More than 1.5 million people in the United States live with Type 1 diabetes, a disease in which the pancreas does not produce enough insulin, and managing this disease can be a huge burden. Yes, the industry has come a long way from the room-sized artificial pancreas of the 70s, paper records, finger pricking, and manual injections. However, even though these treatments are improving, they still require constant vigilance. One missed alarm or delayed injection could be fatal.
With today’s continuous glucose monitoring systems and self-optimizing insulin pumps — and improved software that connects the two — the search for the artificial pancreas may be close to over. And it’s not just big companies and startups that are having an impact. Feeling that progress still seems slow, some patients are taking matters into their own hands and creating their own artificial pancreas. Wherever these new solutions come from, they will have the power to transform millions of lives.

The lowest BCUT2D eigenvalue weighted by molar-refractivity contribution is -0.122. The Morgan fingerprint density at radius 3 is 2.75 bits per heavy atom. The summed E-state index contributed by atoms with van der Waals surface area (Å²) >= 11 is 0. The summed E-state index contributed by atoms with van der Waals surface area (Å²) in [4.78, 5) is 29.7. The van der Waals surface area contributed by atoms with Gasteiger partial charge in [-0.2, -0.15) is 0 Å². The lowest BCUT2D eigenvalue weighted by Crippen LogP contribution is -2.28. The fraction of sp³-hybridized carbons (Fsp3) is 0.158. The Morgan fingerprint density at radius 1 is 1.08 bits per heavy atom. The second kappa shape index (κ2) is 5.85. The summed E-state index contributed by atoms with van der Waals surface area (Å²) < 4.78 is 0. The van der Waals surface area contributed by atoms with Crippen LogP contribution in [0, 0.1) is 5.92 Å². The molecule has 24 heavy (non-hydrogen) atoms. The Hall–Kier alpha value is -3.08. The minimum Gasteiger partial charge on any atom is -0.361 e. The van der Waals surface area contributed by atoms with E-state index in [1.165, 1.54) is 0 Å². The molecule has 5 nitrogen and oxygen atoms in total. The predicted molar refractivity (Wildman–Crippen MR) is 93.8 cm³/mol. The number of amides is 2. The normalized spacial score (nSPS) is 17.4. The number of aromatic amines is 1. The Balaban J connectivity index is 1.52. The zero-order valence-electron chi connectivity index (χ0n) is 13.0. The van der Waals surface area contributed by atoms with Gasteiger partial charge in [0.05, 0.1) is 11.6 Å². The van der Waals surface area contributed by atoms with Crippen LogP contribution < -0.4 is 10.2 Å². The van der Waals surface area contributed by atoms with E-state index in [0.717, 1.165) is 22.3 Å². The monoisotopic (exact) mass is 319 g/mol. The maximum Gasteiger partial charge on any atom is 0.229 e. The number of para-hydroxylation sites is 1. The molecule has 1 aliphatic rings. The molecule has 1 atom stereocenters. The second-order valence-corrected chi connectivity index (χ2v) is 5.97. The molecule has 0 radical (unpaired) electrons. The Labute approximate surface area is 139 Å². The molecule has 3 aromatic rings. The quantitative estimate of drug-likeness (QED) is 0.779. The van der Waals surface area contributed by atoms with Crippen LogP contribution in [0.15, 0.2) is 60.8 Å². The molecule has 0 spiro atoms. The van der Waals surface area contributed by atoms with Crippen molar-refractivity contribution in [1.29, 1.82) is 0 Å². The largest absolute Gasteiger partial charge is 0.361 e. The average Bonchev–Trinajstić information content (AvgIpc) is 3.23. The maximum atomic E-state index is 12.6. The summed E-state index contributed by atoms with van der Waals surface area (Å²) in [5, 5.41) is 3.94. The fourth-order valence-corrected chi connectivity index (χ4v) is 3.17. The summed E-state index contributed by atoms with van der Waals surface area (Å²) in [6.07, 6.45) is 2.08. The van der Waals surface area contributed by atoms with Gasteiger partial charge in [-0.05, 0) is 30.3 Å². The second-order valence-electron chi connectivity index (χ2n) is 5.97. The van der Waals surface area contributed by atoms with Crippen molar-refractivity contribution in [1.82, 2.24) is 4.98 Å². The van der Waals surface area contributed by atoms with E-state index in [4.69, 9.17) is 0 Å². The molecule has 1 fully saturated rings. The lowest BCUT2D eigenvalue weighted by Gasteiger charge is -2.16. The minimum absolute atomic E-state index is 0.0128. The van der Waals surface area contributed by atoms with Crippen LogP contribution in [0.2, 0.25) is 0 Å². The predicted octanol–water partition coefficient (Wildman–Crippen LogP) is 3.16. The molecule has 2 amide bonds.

- How close are we to an artificial pancreas?
- What are companies learning from the patients who have made home-grown solutions?
- Is the industry poised to shift from “treating” to “curing” diabetes?
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